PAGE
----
Working Together to Preserve our Rural Lifestyle and Native Habitats
Through Permanent Protection for:
OPEN SPACE, CREEKS AND PONDS, GROVES AND FARMLAND
PARKS AND TRAILS
The Fallbrook Land Conservancy can provide residents, landowners and planners with important and valuable options that can preserve both our rural way of life and property values as we prepare for future growth.
How the FLC Protects Land
The Fallbrook Land Conservancy's status as a non-profit, tax-exempt 501(c)(3) organization enables us to use several methods for preserving land.
GIFTS - Land donated to the FLC by individuals and families have provided hundreds of acres of property now permanently protected. Donate land to the FLC or consider including FLC in your estate planning as a tax-deductible way to help permanently protect land.
CONSERVATION EASEMENTS - Conservation easements enable land owners to protect a portion of their land with conservation value without giving up title to the land, or going through a costly lot-split process. FLC has 5 conservation easements totaling over 660 acres.
GRANTS - Acquiring land through grant application is a highly competitive process, but through a combination of hard work, community support and good luck, we have acquired three preserves using funds from the California Transportation Commission’s Environmental Enhancement and Mitigation Program (EEMP).
In 1993, the FLC was the first land trust in California to receive such a grant. We used the funds to expand the Los Jilgueros Preserve by acquiring a three-acre parcel at the southern end and to purchase, after lengthy negotiations, an exceptional 27-acre riparian area along South Mission Road. During this process the owners reduced their price by several hundred thousand dollars, and benefitted from the tax advantages of selling to a tax-exempt organization. The land became the Bonsall Preserve. Also acquired through grants were the Heller's Bend Preserve and the Stewart Crest portion of Monserate Mountain.
LIMITED DEVELOPMENT - As the name suggests, the development of a parcel is limited to an area large enough to provide some financial reward – usually enough to cover costs – while most of the land becomes protected open space.
For example, in 2000, FLC expanded the Rock Mountain Preserve by using limited development. When the 38-acre parcel on the north side of Rock Mountain was listed for sale, FLC secured a low-interest loan from the Eddy Foundation, and purchased the land. Subsequently, we used the boundary adjustment process to consolidate 78 acres of high habitat value land, leaving two 8-acre parcels with some disturbed land to be sold later. The proceeds from these sales were used to repay the loan, create an endowment for the perpetual maintenance of the Rock Mountain Preserve, and add to our acquisitions fund.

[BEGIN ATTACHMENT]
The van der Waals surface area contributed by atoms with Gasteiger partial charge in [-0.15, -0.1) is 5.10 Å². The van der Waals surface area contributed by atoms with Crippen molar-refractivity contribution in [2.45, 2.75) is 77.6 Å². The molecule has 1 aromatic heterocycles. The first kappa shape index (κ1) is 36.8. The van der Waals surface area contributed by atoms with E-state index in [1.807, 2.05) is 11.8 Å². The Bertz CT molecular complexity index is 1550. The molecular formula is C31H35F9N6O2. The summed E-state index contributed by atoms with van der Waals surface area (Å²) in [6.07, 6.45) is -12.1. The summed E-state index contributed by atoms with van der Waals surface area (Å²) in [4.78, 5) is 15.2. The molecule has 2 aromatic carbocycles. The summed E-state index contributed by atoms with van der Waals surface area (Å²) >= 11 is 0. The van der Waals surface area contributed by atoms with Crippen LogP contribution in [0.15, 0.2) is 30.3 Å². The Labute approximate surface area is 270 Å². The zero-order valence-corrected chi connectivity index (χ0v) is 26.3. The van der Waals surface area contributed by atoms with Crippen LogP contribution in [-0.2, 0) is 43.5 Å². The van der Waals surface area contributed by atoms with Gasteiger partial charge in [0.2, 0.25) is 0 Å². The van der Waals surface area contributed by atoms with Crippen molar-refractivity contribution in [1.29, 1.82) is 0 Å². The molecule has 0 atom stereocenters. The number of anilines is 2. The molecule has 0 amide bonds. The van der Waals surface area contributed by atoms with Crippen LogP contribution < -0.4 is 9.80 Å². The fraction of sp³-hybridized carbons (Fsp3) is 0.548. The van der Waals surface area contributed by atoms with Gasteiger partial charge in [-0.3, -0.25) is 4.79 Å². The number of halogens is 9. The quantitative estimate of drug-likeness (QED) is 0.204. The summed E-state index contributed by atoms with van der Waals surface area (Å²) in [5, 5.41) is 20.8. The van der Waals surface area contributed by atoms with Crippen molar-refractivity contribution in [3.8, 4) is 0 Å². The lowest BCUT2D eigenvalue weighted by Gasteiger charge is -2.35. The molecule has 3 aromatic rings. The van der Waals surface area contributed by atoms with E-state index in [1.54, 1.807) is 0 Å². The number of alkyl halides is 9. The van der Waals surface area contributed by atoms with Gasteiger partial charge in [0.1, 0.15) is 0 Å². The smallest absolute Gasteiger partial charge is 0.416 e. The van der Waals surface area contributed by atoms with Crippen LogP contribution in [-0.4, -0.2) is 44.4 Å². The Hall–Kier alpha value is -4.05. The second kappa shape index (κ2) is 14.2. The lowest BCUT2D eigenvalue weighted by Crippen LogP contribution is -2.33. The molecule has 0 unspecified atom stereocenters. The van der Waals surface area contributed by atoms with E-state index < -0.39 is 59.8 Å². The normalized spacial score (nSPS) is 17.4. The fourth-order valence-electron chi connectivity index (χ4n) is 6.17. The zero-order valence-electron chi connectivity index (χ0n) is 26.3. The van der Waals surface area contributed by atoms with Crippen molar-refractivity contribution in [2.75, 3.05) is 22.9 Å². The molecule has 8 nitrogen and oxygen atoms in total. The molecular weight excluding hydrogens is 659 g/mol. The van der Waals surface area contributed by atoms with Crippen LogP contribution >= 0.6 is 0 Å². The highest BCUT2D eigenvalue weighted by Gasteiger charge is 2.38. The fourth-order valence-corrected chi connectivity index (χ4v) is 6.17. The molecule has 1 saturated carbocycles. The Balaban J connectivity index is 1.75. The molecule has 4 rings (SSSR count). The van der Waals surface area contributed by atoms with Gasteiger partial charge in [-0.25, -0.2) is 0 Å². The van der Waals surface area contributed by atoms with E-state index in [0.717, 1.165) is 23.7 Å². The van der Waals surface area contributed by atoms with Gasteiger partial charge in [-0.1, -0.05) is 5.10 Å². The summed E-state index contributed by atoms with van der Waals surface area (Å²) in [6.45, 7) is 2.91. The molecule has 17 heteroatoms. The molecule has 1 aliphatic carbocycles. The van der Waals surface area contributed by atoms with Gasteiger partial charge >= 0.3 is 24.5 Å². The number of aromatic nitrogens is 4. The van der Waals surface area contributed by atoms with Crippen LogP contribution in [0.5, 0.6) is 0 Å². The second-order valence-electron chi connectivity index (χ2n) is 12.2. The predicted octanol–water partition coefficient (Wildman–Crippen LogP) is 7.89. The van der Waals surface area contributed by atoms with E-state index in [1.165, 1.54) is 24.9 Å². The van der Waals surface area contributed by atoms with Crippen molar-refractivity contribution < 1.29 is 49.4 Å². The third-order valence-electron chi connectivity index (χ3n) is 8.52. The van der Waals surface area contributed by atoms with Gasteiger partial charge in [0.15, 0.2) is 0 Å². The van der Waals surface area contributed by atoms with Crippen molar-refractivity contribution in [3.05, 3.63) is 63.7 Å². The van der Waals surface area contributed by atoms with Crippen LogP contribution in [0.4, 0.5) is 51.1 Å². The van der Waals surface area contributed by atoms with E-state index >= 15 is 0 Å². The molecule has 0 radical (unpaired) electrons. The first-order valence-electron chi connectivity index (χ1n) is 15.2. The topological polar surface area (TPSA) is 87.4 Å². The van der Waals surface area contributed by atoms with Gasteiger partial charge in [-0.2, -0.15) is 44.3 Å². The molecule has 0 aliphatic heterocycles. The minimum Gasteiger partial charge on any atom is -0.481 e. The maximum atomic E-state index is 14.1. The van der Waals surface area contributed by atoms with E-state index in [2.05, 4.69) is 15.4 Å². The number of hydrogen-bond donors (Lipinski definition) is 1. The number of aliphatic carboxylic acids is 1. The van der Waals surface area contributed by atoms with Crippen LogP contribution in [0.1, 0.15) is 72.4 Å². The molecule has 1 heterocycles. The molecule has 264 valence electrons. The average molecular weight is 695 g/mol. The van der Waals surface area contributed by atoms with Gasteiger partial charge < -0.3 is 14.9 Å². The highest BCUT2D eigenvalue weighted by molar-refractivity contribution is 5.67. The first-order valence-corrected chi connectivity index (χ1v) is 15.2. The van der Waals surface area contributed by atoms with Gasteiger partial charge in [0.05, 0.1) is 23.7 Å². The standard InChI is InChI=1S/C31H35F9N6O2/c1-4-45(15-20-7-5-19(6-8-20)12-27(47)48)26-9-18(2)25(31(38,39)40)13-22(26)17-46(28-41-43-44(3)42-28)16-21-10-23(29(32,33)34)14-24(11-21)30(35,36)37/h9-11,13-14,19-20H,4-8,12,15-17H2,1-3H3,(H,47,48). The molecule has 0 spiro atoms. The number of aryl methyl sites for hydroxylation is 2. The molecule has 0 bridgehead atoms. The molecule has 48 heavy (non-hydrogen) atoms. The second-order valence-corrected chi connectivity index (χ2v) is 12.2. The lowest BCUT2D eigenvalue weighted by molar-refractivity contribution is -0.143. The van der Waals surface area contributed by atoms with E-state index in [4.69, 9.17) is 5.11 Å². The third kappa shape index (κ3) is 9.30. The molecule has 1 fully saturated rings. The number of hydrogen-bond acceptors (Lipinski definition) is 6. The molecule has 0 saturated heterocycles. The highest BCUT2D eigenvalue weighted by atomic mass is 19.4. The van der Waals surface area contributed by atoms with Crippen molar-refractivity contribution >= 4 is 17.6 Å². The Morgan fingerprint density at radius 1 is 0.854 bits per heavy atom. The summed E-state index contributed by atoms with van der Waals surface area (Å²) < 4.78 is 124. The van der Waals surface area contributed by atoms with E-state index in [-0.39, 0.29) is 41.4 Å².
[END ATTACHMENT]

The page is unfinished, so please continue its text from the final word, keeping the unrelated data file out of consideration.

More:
MITIGATION - We can help protect land by working with developers and government agencies when developers are required to mitigate (set aside or acquire land for permanent protection) to offset the environmental impact of their development. Mitigation occurs in one of two ways: Developers set aside land with valuable habitat as permanently protected open space to be managed by an organization such as FLC, or they may purchase credits in a large block of conserved land called a mitigation bank.
An example of on-site mitigation is the 24-acre Arthur Appleton Conservation Area, which is owned and managed by FLC. This riparian habitat possesses magnificent oaks and sycamores and was acquired in 2006 through an agreement between Malabar Ranch LLC, the County of San Diego, and the FLC.
The creation of a mitigation bank is an innovative way for landowners to realize a profit from a large tract of land with high habitat value without developing it. When developers purchase mitigation credits in lieu of setting aside land on their projects, the proceeds from the credit sales provide a return on the investment of the owners who created the bank, and fund an endowment for maintenance of the habitat.
Upon sale of the first credit, the land that constitutes the bank is usually deeded to a land trust such as the FLC, which agrees to manage the bank in perpetuity with funds from the maintenance endowment. FLC’s Monserate Mountain Preserve was created when a 307-acre mitigation bank was established by an agreement with the Heights of Pala Mesa Owners in 2000. Once again, FLC was at the leading edge, as this was the first mitigation bank to be established in the unincorporated area of northern San Diego County.